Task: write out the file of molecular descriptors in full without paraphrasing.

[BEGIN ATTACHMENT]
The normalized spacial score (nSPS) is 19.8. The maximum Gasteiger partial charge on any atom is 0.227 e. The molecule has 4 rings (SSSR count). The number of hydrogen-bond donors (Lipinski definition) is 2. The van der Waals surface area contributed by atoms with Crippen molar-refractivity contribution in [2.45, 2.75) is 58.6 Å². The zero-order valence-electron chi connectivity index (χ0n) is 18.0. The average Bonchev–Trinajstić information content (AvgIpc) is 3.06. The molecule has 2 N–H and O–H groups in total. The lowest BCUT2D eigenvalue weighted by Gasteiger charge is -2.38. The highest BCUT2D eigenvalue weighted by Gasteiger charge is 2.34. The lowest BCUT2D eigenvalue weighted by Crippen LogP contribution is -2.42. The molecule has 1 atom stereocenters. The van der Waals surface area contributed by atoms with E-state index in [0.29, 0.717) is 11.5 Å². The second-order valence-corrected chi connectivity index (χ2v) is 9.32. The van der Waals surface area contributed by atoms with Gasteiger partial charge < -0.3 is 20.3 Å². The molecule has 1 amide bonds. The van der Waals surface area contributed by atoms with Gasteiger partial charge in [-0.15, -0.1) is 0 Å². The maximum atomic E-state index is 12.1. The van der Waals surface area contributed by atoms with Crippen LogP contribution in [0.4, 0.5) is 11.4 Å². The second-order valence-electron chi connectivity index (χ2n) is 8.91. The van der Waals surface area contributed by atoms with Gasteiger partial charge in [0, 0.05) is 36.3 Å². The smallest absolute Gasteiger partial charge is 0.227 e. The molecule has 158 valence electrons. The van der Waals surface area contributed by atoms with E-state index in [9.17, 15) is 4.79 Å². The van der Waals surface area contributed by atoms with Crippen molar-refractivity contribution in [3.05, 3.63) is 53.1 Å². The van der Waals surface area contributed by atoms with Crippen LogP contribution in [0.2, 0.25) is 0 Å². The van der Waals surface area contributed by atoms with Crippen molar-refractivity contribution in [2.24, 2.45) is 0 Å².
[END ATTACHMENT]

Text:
The normalized spacial score (nSPS) is 19.8. The maximum Gasteiger partial charge on any atom is 0.227 e. The molecule has 4 rings (SSSR count). The number of hydrogen-bond donors (Lipinski definition) is 2. The van der Waals surface area contributed by atoms with Crippen molar-refractivity contribution in [2.45, 2.75) is 58.6 Å². The zero-order valence-electron chi connectivity index (χ0n) is 18.0. The average Bonchev–Trinajstić information content (AvgIpc) is 3.06. The molecule has 2 N–H and O–H groups in total. The lowest BCUT2D eigenvalue weighted by Gasteiger charge is -2.38. The highest BCUT2D eigenvalue weighted by Gasteiger charge is 2.34. The lowest BCUT2D eigenvalue weighted by Crippen LogP contribution is -2.42. The molecule has 1 atom stereocenters. The van der Waals surface area contributed by atoms with E-state index in [0.29, 0.717) is 11.5 Å². The second-order valence-corrected chi connectivity index (χ2v) is 9.32. The van der Waals surface area contributed by atoms with Gasteiger partial charge < -0.3 is 20.3 Å². The molecule has 1 amide bonds. The van der Waals surface area contributed by atoms with Gasteiger partial charge in [-0.15, -0.1) is 0 Å². The maximum atomic E-state index is 12.1. The van der Waals surface area contributed by atoms with Crippen LogP contribution in [0.4, 0.5) is 11.4 Å². The second-order valence-electron chi connectivity index (χ2n) is 8.91. The van der Waals surface area contributed by atoms with Gasteiger partial charge in [0, 0.05) is 36.3 Å². The smallest absolute Gasteiger partial charge is 0.227 e. The molecule has 158 valence electrons. The van der Waals surface area contributed by atoms with E-state index in [9.17, 15) is 4.79 Å². The van der Waals surface area contributed by atoms with Crippen molar-refractivity contribution in [3.05, 3.63) is 53.1 Å². The van der Waals surface area contributed by atoms with Crippen LogP contribution in [0.2, 0.25) is 0 Å². The van der Waals surface area contributed by atoms with Crippen molar-refractivity contribution in [2.24, 2.45) is 0 Å².